One great cause of failure is lack of concentration.Bruce Lee
Writing on concentration has been cathartic for me. It is as much balm for my past challenges with it as it is a relief as I write about the very achievable nature of concentration.
I will share my story in a bit but first I want to dive straight into the story of Jeong Kwan, a Buddhist nun or sunim who was featured on Netflix’s Chef’s Table. Her monastery is just a few hours from Seoul where she serves what she calls ‘temple food.’ This simple and yet so creative vegan food left chefs all over the world impressed so much so that French chef Éric Ripert flew her to New York to prepare a chef’s tasting menu at his Michelin starred restaurant Le Bernardin in 2015.
“I am not a chef. I am a practitioner of Buddhism,” says Jeong Kwang in an interview after the success of the show. “For me, making food is a kind of meditation (a). So being a trendy chef or an honoured chef makes me happy but moreover it makes me happy that I’m able to communicate and share with a lot of people (b).”
You’ll see that I have coloured some words above in blue and followed that with some letters in brackets. This is what I want you to bring your attention to. Chef or no chef, the tag doesn’t matter but she brings her nun-like meditative quality, or focussed awareness (a) to the act of cooking and underlying this focus is her purpose or intention (b) to share happiness and calmness through food.
Deliberate awareness and right intention – these are key to focus on short-term tasks and long-term goals while staying resolutely unfaltered even amidst n-number of distractions around you. There are multiple productivity hacks to help you with managing external distractions but that is not sustainable simply because the external is not in your control. What we need is to cultivate awareness from within that leads to deliberate concentration and flow state irrespective of external distractions.
In this post, you will learn about the 3 pillars of focused attention–
- AWARENESS & CONCENTRATION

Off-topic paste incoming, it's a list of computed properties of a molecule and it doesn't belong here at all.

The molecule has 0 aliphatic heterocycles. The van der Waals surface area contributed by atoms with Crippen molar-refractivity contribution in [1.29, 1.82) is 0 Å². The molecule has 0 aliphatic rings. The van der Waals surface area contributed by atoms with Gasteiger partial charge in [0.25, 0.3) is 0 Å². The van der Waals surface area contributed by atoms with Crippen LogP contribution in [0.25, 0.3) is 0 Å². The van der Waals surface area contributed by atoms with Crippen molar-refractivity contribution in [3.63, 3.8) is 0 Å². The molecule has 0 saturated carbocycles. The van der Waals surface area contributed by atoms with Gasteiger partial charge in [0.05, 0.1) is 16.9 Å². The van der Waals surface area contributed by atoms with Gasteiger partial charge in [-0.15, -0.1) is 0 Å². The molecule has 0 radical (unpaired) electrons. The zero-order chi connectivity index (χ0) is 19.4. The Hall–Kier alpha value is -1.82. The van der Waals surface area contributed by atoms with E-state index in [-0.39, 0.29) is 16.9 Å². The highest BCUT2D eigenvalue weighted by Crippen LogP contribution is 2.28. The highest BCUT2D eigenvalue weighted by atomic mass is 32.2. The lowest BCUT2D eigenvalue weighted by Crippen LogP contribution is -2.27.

What is concentration and how is it different from flow state
How your ‘will’ makes it easier or harder to get into a state of concentration
- INTELLECT & INTENTION
Raise your intellect to set the right intentions
First, let’s look at the semantics.
When you are lost in thoughts, may be day dreaming, suddenly you are brought out of your stupor when in the dreamy distance you hear someone calling your name. In that moment, all of a sudden you become conscious of the fact that your awareness has floated away to somewhere far away from the present reality and the feeling of coming back is only felt when your awareness is brought back to the present moment.
Similarly, when you are reading something, and you find yourself at the end of the page, you know that you weren’t paying attention when you don’t recollect a word of what you’ve just read! This happens when your body is in the present but your awareness has floated off to another place in your mind.
Awareness is the action of focusing your attention. It is an action verb. Sustained awareness or attention on something for a sustained period of time is concentration. This is deliberate concentration, which is achieved by actively practising directing and navigating your awareness. You are completely in control of your awareness and you can do so by becoming conscious of your awareness. High levels of consciousness comes with stillness of the mind, which is achieved by focusing your awareness on your spiritual heart or your intuition. Yes, you are right. It is an interdependent cycle, which makes the art of concentration so subtle; for a scatterbrain, keeping one’s attention is understably like holding sand in one’s hand.